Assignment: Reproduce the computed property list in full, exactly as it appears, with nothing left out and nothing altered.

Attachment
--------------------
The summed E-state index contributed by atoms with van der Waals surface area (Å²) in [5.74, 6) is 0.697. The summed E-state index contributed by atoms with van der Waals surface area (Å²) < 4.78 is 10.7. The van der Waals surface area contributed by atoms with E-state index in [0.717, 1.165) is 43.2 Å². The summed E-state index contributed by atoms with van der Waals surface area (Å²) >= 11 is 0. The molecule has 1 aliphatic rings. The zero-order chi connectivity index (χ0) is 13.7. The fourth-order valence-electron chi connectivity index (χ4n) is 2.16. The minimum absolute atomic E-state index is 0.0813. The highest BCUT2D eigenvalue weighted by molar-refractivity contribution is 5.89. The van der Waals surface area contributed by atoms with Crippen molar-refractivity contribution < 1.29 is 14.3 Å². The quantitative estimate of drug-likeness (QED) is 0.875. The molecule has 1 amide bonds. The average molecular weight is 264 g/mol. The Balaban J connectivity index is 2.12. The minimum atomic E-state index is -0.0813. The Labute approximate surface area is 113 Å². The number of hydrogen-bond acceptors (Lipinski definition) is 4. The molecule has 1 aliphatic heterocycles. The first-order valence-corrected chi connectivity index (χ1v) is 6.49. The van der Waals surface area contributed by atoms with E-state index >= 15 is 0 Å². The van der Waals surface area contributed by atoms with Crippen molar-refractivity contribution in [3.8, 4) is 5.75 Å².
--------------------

The summed E-state index contributed by atoms with van der Waals surface area (Å²) in [5.74, 6) is 0.697. The summed E-state index contributed by atoms with van der Waals surface area (Å²) < 4.78 is 10.7. The van der Waals surface area contributed by atoms with E-state index in [0.717, 1.165) is 43.2 Å². The summed E-state index contributed by atoms with van der Waals surface area (Å²) >= 11 is 0. The molecule has 1 aliphatic rings. The zero-order chi connectivity index (χ0) is 13.7. The fourth-order valence-electron chi connectivity index (χ4n) is 2.16. The minimum absolute atomic E-state index is 0.0813. The highest BCUT2D eigenvalue weighted by molar-refractivity contribution is 5.89. The van der Waals surface area contributed by atoms with Crippen molar-refractivity contribution < 1.29 is 14.3 Å². The quantitative estimate of drug-likeness (QED) is 0.875. The molecule has 1 amide bonds. The average molecular weight is 264 g/mol. The Balaban J connectivity index is 2.12. The minimum atomic E-state index is -0.0813. The Labute approximate surface area is 113 Å². The number of hydrogen-bond acceptors (Lipinski definition) is 4. The molecule has 1 aliphatic heterocycles. The first-order valence-corrected chi connectivity index (χ1v) is 6.49. The van der Waals surface area contributed by atoms with E-state index >= 15 is 0 Å². The van der Waals surface area contributed by atoms with Crippen molar-refractivity contribution in [3.8, 4) is 5.75 Å².